Think of a highly-placed bureaucrat, a police officer, an army officer and a vice-chancellor and a well-positioned University Professor as against an entrepreneur who has attained everything without any assistance from his or her position in the service. Who is more admired in the society? Is contribution or official position the yardstick of gaining esteem? The official incumbents have the ability to feed the commoners from the resources that emanate from people’s tax. However, the entrepreneurs feed many from the foreign currency they earn by exports.
In fact, it is rather difficult to measure the contribution of an official incumbent. However, he or she may be given full credit if he or she allocates the resources properly and discharges the duties impartially. However, how many can claim substantial amount of success in these regards? However, contribution of an entrepreneur is easily measurable. His or her contribution to the economy is always adding value and Bangladesh is hoping to become a rich country banking on the contributions of such entrepreneurs and workers.
On November 7, 2017 a panel discussion titled “Partnering for Reduced Inequalities: How business can contribute to the UN SDGs” was held at Grameenphone headquarters. The discussion emphasised the need for participation of the private sector in implementing UNICEF’s 10th Sustainable Development Goals (SDG) as adopted by United Nations (UN). It was mentioned in that discussion that the private sector is doing 78 per cent of the development work in Bangladesh, so it is impossible to ignore private sector in attaining SDG goals.
The market-based economy of Bangladesh is the 44th largest in the world and 32nd largest by purchasing power parity. It is classified among the Next Eleven emerging market economies. According to the IMF, Bangladesh’s economy is the second fastest growing major economy of 2016, with a rate of 7.1 per cent. The financial sector of Bangladesh is the second largest in the subcontinent. In the decade since 2004, Bangladesh averaged a GDP growth of 6.5 per cent that has been largely driven by its exports of readymade garments, remittances and the domestic agricultural sector.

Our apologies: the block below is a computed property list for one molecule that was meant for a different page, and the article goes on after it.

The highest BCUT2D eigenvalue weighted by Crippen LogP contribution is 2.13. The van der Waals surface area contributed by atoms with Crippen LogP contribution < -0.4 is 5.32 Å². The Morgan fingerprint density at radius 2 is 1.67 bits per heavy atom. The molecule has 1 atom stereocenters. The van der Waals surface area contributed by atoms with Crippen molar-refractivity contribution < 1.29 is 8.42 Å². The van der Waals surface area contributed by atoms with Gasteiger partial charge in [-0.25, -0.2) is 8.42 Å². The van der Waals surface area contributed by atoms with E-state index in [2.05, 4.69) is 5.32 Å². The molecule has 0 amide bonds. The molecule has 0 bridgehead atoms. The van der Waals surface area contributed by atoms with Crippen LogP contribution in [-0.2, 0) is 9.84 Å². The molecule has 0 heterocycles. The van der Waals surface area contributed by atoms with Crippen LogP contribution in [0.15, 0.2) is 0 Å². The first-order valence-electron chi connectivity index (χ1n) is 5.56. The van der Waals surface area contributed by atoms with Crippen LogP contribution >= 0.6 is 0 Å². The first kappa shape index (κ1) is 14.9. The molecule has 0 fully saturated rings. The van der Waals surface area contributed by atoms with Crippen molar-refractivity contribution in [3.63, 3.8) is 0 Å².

Thus, the private sector entrepreneurs and workers can claim great credit for this upbeat state of our economy Moreover, the country has pursued export-oriented industrialisation, with its key export sectors include textiles, shipbuilding, fish and seafood, jute and leather goods. It has also developed self-sufficient industries in pharmaceuticals, steel and food processing. Bangladesh’s telecommunication industry has witnessed rapid growth over the years, receiving high investment from foreign companies.
The intention of the article is not to denigrate the role of the official incumbents in any way. The aim is rather to highlight the contributions of others who are serving the people and the economy without positional advantages. The common men of the country are grouped in this very category. One may underestimate the power of these common men at their own risks. However, their contributions cannot be underestimated under any circumstances. Hopefully, an attitudinal change will be in the offing and contributions of the common men will be duly acknowledged by the influential ones.
The writer is a Professor, Department of Public Administration, Chittagong
University. E-mail: firstname.lastname@example.org